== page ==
Four Utrecht projects receive Open Science impulse

Brand new NWO Scholarship to stimulate open access publishing

Typing hands with a laptop
Open access publishing

From an Open Science escape room to an open-source toolbox: four Utrecht projects in the field of Open Science will receive a financial impulse of up to 50,000 euros. The projects focus on innovative ways of open access publishing, sharing FAIR data and software or projects that contribute to the culture change needed to realize open science.

More recognition and appreciation of open science

With the Open Science Fund, the Dutch research council NWO wants to boost the recognition and appreciation of open science practices by supporting projects of researchers who are - or want to be - frontrunners in this movement. Part of the assessment was therefore also the open science track record of the applicants, which counted for 10%.

Open Science is also becoming increasingly important at Utrecht University. Rector Henk Kummeling: "Open Science is crucial for a university to flourish in the 21st century, to make progress and to take its responsibility in society in the most optimal way. The system in which scientists currently find themselves - with its pressure to publish and excessive competition - does not fit with Open Science. The search for other ways of working and of recognizing and valuing is complex, but desperately needed."

Open Science at Utrecht University

The awarded Open Science projects

Fair Metrics for FAIR Software

Dr. Anna-Lena Lamprecht, Assistant Professor of Intelligent Software Systems

Open Science implies that all research resources, including software, should be FAIR (findable, accessible, interoperable, reusable). To this end, it is necessary to assess the "FAIRness" of software. Measurable criteria of FAIRness are crucial to encourage cultural change in accordance with Open Science ideals. In this project, Lamprecht and her research group will evaluate measurable criteria of software FAIRness, with a focus on their contribution to cultural change. Lamprecht will then develop recommendations for the use of measurable FAIRness criteria and automated assessment tools. This will enable transparent FAIRness assessment and encourage software development researchers from all disciplines to create "FAIRer" software.

A metaDAta Publication Toolbox (ADAPT): An open-source toolbox to bridge the gap between research communities and data repositories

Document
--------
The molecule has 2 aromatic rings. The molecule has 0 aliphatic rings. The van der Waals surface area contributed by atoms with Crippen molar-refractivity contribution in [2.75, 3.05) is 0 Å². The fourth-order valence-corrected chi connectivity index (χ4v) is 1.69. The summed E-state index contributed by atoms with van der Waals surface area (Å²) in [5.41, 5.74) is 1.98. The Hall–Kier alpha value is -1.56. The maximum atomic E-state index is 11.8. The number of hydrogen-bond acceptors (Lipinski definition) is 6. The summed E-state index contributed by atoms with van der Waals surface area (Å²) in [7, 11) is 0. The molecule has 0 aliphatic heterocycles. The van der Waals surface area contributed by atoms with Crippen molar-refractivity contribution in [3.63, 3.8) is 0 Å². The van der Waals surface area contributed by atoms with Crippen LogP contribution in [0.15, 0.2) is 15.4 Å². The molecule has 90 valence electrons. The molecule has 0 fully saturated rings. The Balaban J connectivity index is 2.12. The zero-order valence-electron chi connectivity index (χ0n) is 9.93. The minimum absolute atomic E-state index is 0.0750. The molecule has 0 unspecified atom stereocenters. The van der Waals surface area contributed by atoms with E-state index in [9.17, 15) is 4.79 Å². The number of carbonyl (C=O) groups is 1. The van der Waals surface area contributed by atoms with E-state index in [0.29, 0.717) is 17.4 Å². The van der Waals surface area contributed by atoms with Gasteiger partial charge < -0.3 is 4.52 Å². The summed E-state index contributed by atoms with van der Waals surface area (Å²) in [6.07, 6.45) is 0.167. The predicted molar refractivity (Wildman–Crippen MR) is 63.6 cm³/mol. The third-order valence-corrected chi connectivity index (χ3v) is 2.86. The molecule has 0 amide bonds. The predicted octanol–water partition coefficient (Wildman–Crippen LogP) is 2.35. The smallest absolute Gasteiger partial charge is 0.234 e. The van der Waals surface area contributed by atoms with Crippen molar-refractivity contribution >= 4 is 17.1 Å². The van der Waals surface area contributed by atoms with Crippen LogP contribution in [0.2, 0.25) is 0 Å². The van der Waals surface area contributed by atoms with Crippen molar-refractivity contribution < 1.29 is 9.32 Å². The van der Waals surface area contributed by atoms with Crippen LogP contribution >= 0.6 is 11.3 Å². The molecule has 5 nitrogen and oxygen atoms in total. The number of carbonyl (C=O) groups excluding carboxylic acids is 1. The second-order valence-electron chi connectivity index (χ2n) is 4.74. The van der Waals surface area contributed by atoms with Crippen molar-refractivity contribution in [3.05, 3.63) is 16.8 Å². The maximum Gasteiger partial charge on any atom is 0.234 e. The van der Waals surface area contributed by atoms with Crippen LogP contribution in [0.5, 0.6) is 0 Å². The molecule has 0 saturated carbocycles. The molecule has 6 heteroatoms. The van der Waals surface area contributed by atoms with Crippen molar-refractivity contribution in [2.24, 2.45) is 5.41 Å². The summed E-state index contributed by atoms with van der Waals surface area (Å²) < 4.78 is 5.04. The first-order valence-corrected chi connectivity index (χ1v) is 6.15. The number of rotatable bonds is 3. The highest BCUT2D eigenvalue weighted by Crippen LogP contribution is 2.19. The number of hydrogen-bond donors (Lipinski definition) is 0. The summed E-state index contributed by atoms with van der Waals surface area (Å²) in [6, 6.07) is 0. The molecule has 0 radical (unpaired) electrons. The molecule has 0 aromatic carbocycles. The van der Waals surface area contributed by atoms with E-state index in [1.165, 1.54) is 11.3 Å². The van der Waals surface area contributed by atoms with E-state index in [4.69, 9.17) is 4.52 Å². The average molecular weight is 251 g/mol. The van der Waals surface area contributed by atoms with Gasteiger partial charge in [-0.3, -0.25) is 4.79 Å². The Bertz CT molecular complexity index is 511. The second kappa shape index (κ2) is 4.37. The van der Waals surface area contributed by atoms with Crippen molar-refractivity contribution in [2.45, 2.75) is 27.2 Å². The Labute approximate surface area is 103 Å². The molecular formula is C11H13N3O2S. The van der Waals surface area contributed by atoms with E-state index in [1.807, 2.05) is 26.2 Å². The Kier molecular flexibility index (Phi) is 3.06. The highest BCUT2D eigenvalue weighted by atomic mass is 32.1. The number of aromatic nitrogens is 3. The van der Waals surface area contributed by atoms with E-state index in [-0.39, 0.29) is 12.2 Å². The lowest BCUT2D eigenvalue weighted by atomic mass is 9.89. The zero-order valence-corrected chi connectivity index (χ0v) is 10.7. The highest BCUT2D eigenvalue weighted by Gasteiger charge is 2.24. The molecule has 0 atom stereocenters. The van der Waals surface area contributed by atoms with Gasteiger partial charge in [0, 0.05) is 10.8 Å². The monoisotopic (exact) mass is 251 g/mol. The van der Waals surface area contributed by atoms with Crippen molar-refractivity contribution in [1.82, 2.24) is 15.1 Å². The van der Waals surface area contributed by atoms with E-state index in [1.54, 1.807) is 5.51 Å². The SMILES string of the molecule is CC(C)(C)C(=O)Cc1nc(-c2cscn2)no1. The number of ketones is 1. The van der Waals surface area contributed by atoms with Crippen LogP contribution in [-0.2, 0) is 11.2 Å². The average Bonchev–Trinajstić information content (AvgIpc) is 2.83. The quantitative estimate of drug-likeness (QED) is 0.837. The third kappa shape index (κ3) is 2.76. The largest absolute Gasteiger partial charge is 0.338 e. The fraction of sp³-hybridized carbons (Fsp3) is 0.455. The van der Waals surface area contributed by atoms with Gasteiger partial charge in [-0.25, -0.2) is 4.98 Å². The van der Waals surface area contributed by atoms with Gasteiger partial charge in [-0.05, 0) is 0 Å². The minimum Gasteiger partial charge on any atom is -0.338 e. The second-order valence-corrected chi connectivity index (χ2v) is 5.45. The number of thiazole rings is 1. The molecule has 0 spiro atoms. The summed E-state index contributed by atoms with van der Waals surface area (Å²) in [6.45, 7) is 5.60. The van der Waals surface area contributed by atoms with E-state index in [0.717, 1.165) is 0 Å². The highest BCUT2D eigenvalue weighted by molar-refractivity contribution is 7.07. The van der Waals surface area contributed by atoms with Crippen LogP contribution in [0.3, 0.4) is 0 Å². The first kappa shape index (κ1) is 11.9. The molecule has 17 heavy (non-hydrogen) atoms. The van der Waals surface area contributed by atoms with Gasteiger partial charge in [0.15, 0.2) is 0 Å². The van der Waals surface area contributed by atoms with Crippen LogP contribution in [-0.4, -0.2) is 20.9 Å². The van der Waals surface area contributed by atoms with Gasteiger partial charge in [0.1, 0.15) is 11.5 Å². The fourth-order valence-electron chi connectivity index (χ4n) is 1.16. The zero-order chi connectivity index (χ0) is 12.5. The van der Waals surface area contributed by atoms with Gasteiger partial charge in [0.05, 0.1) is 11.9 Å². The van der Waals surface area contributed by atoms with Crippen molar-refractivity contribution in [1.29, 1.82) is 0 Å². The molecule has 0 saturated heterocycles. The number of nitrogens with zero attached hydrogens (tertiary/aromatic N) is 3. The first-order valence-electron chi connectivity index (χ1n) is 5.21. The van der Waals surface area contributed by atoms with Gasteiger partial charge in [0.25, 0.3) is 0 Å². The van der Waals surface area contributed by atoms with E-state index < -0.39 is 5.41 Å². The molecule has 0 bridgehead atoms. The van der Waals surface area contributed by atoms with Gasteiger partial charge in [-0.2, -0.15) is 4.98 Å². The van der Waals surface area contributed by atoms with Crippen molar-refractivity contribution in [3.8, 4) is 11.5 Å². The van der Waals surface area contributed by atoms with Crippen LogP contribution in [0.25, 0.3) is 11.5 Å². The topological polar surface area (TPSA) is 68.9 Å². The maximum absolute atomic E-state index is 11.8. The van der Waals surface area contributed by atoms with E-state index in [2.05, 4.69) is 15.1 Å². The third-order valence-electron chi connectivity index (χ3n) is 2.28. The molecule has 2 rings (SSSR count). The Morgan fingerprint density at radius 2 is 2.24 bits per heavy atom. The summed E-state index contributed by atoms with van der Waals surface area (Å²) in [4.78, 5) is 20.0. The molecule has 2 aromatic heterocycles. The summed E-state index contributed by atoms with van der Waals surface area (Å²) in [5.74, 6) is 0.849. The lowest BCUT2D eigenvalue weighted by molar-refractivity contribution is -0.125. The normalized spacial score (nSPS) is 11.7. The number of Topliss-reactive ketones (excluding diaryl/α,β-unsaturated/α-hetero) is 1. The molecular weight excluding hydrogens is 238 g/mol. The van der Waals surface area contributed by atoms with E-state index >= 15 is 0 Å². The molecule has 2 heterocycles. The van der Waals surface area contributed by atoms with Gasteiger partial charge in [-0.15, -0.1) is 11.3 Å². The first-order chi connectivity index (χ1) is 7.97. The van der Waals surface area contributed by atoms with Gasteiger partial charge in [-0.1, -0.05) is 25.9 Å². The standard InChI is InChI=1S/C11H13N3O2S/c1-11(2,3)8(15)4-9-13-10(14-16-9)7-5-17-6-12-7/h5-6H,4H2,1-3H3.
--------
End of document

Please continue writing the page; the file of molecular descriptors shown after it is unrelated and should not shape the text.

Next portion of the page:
Prof. Martyn Drury, Professor of Earth Sciences

Researchers are publishing more and more data in archives and data repositories. In doing so, it is important that the right descriptive search terms (metadata) are added so that data can be easily found and reused. While data repositories offer the ability to add general metadata, they are often less suitable for including discipline-specific metadata schemes developed by international research communities. Drury and his team propose the development of an open-source package that helps both researchers and data managers in assigning discipline-specific and internationally understood metadata to a dataset to be published. This will significantly increase the capacity for future reuse of data.

Open Science Escape Room (OSER)

Dr. Anita Eerland, Assistant Professor of Language, Literature and Communication

In order to start a real cultural change within science, it is crucial to involve as many scientists as possible. Although the number of Open Science initiatives is increasing rapidly, few of these initiatives target scientists with limited experience or affinity with Open Science. This group is of course the hardest to reach and motivate, but is also necessary to make Open Science the 'new normal'. The project by Eerland and colleagues wants to use an online escape room to introduce these scientists to different aspects of Open Science and to involve them in the discussion about the implementation of Open Science.

FAIR-Battery Knowledgebase Sanli Faez, Assistant Professor in Nanophotonics

The energy transition that is required to combat climate change requires an unprecedentedly rapid shift to sustainable electrification over the next decade. In particular, the development of innovative technology for energy generation and especially energy storage is urgent. No technology can be developed and scaled up in such a short time without decentralized open innovation and rapid knowledge dissemination. The project proposed by Faez and colleagues creates a common ""knowledge pool" and builds and trains an expert community to enable rapid global development of open hardware batteries, specifically focused on sustainable electrochemical batteries; redox-flow batteries based on local renewable resources.

For more information on Utrecht University's Open Science programme and the Recognition and rewards track, see the website.